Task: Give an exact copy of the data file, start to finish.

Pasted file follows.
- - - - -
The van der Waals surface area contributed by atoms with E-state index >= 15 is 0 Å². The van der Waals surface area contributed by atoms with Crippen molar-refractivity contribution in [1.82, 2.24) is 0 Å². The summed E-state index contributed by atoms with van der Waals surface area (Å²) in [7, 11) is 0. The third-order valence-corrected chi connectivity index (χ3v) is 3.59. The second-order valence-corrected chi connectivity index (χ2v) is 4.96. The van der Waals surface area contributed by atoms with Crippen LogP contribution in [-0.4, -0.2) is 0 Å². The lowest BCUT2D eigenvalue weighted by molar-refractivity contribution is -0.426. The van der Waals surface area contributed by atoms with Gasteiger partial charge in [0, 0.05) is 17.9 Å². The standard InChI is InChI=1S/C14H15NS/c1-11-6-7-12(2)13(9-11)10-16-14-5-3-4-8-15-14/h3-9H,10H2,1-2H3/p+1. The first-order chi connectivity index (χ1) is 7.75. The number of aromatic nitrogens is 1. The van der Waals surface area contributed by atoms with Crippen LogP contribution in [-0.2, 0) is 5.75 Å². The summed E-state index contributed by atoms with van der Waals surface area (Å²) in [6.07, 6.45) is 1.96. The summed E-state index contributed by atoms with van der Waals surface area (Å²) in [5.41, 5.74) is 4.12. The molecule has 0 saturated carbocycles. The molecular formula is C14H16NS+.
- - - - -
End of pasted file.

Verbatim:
The van der Waals surface area contributed by atoms with E-state index >= 15 is 0 Å². The van der Waals surface area contributed by atoms with Crippen molar-refractivity contribution in [1.82, 2.24) is 0 Å². The summed E-state index contributed by atoms with van der Waals surface area (Å²) in [7, 11) is 0. The third-order valence-corrected chi connectivity index (χ3v) is 3.59. The second-order valence-corrected chi connectivity index (χ2v) is 4.96. The van der Waals surface area contributed by atoms with Crippen LogP contribution in [-0.4, -0.2) is 0 Å². The lowest BCUT2D eigenvalue weighted by molar-refractivity contribution is -0.426. The van der Waals surface area contributed by atoms with Gasteiger partial charge in [0, 0.05) is 17.9 Å². The standard InChI is InChI=1S/C14H15NS/c1-11-6-7-12(2)13(9-11)10-16-14-5-3-4-8-15-14/h3-9H,10H2,1-2H3/p+1. The first-order chi connectivity index (χ1) is 7.75. The number of aromatic nitrogens is 1. The van der Waals surface area contributed by atoms with Crippen LogP contribution in [-0.2, 0) is 5.75 Å². The summed E-state index contributed by atoms with van der Waals surface area (Å²) in [6.07, 6.45) is 1.96. The summed E-state index contributed by atoms with van der Waals surface area (Å²) in [5.41, 5.74) is 4.12. The molecule has 0 saturated carbocycles. The molecular formula is C14H16NS+.